Editor’s note: The following is part of a series recapping Manteca history.
The 1930s could be characterized as Manteca’s “quiet decade” if it weren’t for the first major flood of the 20th century, labor strife, fires, and diseased sugar beets temporarily shuttering Spreckels Sugar.
The Depression and the Dust Bowl also combined to plant the seeds that would change the course of growth in Manteca and the rest of the Central Valley as tens of thousands of Midwest farmers came to California.
Things were looking bleak as the decade started. Spreckels’ Manteca plant had been closed since 1922 due to disease that devastated sugar beet crops. The shuttered plant meant the loss of hundreds of jobs.
Immigrants from the Dust Bowl were arriving in the Central Valley by the thousands to provide stiff competition for low-skill agricultural jobs. The result was a drop in pay for locals who competed for the same type of work.
Manteca’s economic future brightened in 1931 when disease resistant seeds developed by Spreckels and the Department of Agriculture were distributed to farmers. The plant resumed limited operations that year. By 1933, the Manteca plant was again producing commercial sugar.
Sugar beet production increased steadily until 1939 when Manteca farmers produced the largest crop ever. Spreckels Sugar enjoyed a 140-day run with 250,997 tons of beets sliced and 715,768 bags of sugar produced.
Everything, though, wasn’t sweet at Spreckels.
In 1936, more than 300 workers voted to unionize for better wages and benefits. Carl Boinditz, a 49-year-old machinist, was selected as the first president of Sugar Operators Union Local No. 20733 affiliated with the American Federation of Labor.
The organizing process occurred with little trouble unlike in nearby Tracy where violence flared at the Holly Sugar plant.
Manteca Canning Company also had its share of labor problems.
The cannery, located at Oak and Vine streets where the brick winery warehouse still stands today, had let houses southeast of its plant that had been built in the 1920s for migrant workers fall into disrepair.
During the 1930s after years of neglect, the shanties became known as Manteca’s own Hoovertown.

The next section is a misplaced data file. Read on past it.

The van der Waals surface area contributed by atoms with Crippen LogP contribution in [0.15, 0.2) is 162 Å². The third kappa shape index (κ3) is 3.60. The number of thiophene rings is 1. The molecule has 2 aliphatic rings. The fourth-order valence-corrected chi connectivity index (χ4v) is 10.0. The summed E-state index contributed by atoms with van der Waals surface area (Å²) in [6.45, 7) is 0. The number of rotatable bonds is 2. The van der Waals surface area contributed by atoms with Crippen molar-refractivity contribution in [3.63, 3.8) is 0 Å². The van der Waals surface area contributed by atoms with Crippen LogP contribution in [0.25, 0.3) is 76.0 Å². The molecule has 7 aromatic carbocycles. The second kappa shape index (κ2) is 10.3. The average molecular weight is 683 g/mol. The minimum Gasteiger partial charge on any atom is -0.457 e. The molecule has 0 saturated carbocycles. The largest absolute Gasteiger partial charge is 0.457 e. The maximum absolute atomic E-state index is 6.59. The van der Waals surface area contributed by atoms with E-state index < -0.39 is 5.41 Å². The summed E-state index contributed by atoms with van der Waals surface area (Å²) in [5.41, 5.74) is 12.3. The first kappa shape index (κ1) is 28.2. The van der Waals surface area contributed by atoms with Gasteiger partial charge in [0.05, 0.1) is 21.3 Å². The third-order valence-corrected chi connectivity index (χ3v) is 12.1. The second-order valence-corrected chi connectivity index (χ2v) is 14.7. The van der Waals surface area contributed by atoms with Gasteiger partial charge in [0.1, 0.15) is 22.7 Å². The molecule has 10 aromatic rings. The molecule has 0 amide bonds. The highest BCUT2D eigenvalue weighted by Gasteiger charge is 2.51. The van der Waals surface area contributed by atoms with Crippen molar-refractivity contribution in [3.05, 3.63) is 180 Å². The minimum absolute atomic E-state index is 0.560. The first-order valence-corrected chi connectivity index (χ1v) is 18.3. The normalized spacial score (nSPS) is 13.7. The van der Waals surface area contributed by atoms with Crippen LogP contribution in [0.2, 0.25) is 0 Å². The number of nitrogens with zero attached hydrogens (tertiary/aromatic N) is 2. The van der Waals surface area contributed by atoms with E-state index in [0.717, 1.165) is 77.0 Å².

Labor organizers built on the plight of the migrant workers, low wages, and long hours in a bid to form unions.
Labor strife was common place up and down the Central Valley. Manteca was no exception.
Farmers felt the “radicals and communists” of the movement should be stopped at any cost. Farmers had their trucks overturned. Several South County farmers were injured in the most violent flare-up in the county at Stockton Food Products when they tried to cross the picket lines to take their crops in to be processed.
Eventually, many South County farmers were deputized by Sheriff Harvey Odell to keep the peace. The strike was finally settled on April 9, 1937, when the labor movement agreed to leave the canneries. The American Federation of Labor eventually ended up representing most cannery workers, including those in Manteca, after the strike ended.
Manteca got its first taste of a major flood of the 20th century in February 1930.
Levees failed near River Junction 10 miles southwest of Manteca near the Airport Way bridge where the 1997 floods occurred.
Boats were used to aid marooned families along the river while cattle were driven to higher ground near Manteca.
Most roads were closed with the only access to Stockton being via French Camp Road.
The Paradise Cut levee broke on Stewart Tract on March 17 of that year. It closed Highway 50 and made travel to the Bay Area impossible unless it was by boat.
The water level at Mossdale measured at 20.45 feet, the highest ever recorded.
Barricades at Main Street and Yosemite Avenue directed traffic to Stockton.
Fires also were a major concern in the 1930s with one of the biggest in Manteca history happening on June 1, 1939 when flames engulfed the Diamond Match Lumber Yard on South Main Street and then spread to a nearby Southern Pacific packaging shed and threatened the downtown district.
The blaze brought SP railroad tank cars full of water and apparatus. Manteca volunteers Jack Orr and John T. Smith were commended for bravery after they risked injury by rescuing a Manteca Rural engine which had become engulfed in flames.
Volunteers stayed on the scene all night to contain the blaze. Damages hit $30,000.
The decade also saw the fire department almost lose the 1927 American LaFrance engine currently on display at the Manteca Historical Society museum.
The department in June 1934 found itself unable to make the last payment of $252.72 on the LaFrance engine.
A committee went to San Jose and arranged an extension with the mortgage holder.
Volunteers and their wives began a furious round of dances, bake sales and a door to door solicitation enabling them to clear the account by the Aug. 9 deadline.
Community cooperation also led to the formation of the Manteca Library Association in 1939 that secured funds to keep the library open 66 hours a week in subsequent years.